The Taliban believe “art is a path to corruption and vice in society,” which raises the question of whether or not the once-exquisite practice of Afghan drivers decorating their trucks is still tolerated by religious law.
Afghan Trucks (Stonehill Publishing Co., 1976), featuring photos and text by Jean-Charles Blanc and design by Roy Walker, is the first book on global vernacular (folk art) graphic design that I ever owned. Now that the Taliban has reestablished its ultra-orthodox rule, it is hard to conceive that these gems of street art will continue with impunity. (Although they are also common in Pakistan and India.)
They represent modern updates on an ancient custom where Afghan caravan drivers covered their camels with ribbons, tassels, fringe and plenty of good luck charms to see them through dangerous desert crossings. “Flowers transform [the trucks] into a moving oasis,” writes Blanc. “With rows of tulips and bouquets of roses clinging to it sides, the Afghan truck is like a traveling art gallery wending its way through arid mountains and deserts.”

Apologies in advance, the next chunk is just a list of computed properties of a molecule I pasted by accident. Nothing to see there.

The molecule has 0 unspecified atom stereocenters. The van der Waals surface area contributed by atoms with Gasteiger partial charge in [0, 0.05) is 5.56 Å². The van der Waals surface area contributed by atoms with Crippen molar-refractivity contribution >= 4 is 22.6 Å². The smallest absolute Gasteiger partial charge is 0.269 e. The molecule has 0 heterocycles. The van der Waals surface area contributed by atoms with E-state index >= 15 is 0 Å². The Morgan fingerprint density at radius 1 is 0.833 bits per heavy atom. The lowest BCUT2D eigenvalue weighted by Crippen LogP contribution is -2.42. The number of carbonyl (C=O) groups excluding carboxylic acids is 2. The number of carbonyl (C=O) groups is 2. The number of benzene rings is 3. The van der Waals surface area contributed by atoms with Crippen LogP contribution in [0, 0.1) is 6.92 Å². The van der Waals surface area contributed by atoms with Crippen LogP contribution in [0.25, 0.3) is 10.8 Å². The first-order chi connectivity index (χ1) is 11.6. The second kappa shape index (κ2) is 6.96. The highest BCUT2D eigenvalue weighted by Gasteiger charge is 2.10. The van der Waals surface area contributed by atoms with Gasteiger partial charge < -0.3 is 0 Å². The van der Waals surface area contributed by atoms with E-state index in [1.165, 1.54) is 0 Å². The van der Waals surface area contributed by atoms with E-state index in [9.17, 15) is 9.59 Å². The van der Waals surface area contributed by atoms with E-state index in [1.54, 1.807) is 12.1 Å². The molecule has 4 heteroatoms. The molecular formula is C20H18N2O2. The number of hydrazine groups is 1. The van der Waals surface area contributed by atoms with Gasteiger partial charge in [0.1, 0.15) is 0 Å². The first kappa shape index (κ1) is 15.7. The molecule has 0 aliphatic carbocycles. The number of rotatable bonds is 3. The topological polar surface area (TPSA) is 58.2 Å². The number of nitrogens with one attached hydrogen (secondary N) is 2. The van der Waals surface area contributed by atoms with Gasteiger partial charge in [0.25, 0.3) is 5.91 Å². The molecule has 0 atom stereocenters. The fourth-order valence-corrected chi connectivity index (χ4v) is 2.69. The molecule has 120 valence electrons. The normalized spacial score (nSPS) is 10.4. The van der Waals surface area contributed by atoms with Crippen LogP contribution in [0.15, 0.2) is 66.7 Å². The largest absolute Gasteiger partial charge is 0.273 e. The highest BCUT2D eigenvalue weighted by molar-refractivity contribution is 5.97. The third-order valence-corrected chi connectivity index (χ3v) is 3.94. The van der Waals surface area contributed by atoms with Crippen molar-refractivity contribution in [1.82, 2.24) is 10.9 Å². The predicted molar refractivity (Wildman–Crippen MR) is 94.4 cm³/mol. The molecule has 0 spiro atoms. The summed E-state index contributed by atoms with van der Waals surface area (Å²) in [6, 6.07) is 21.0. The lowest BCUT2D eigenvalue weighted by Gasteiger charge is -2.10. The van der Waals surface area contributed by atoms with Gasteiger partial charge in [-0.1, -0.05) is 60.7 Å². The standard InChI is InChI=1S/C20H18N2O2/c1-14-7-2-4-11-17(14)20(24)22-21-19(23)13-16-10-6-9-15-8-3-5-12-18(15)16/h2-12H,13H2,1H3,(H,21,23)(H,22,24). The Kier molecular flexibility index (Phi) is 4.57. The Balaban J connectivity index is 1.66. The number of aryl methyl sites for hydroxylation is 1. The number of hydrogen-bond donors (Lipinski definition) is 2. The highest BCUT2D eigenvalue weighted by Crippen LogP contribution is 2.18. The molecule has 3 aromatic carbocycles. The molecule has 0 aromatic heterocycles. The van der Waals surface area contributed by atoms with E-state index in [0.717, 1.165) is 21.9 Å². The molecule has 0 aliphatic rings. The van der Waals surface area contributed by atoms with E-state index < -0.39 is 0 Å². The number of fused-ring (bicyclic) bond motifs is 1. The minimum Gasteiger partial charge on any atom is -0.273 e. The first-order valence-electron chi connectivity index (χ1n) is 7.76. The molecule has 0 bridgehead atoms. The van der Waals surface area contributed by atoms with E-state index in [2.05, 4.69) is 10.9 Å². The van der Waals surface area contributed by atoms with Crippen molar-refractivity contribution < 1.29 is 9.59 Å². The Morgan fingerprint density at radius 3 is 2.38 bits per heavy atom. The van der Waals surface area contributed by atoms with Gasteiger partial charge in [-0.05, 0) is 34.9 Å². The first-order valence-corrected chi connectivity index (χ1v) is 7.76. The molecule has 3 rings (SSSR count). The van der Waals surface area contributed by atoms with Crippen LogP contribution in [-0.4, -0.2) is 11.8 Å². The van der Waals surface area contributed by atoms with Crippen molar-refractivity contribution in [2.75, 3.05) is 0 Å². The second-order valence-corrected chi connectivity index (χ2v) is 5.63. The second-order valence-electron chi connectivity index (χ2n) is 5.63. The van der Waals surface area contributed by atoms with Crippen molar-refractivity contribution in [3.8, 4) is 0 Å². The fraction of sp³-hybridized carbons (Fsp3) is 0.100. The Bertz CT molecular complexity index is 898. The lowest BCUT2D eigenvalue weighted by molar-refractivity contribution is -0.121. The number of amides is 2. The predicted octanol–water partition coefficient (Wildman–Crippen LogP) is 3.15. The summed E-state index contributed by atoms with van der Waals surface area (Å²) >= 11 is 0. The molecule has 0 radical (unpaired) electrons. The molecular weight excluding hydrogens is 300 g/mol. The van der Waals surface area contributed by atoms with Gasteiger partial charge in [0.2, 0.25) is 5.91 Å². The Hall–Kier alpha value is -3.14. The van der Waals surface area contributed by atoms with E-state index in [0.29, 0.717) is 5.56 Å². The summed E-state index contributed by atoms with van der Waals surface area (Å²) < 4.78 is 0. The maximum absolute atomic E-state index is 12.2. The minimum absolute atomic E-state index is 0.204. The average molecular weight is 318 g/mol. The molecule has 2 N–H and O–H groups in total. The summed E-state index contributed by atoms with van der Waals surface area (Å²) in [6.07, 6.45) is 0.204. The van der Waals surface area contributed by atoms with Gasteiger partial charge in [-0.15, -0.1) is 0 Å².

The author documents how “a startling variety” of pictorial themes were common, from religious and spiritual iconography to fantastical representations, “rockets and interstellar spacecraft, armadas of galleons and fleets of steamers …”
Probably one very specific image is hidden from view: “that of women,” a daring theme for the society.
There is a practical reason for this folk art: “The finer the painting, the more clients the truck owner will attract.” With luck, not all this art is gone, and with luck, a regime that allows this and other freedoms to flourish will someday take hold. For now the book Afghan Trucks is a positive artifact recalling a time when joyful art thrived in the most unforgiving of terrains.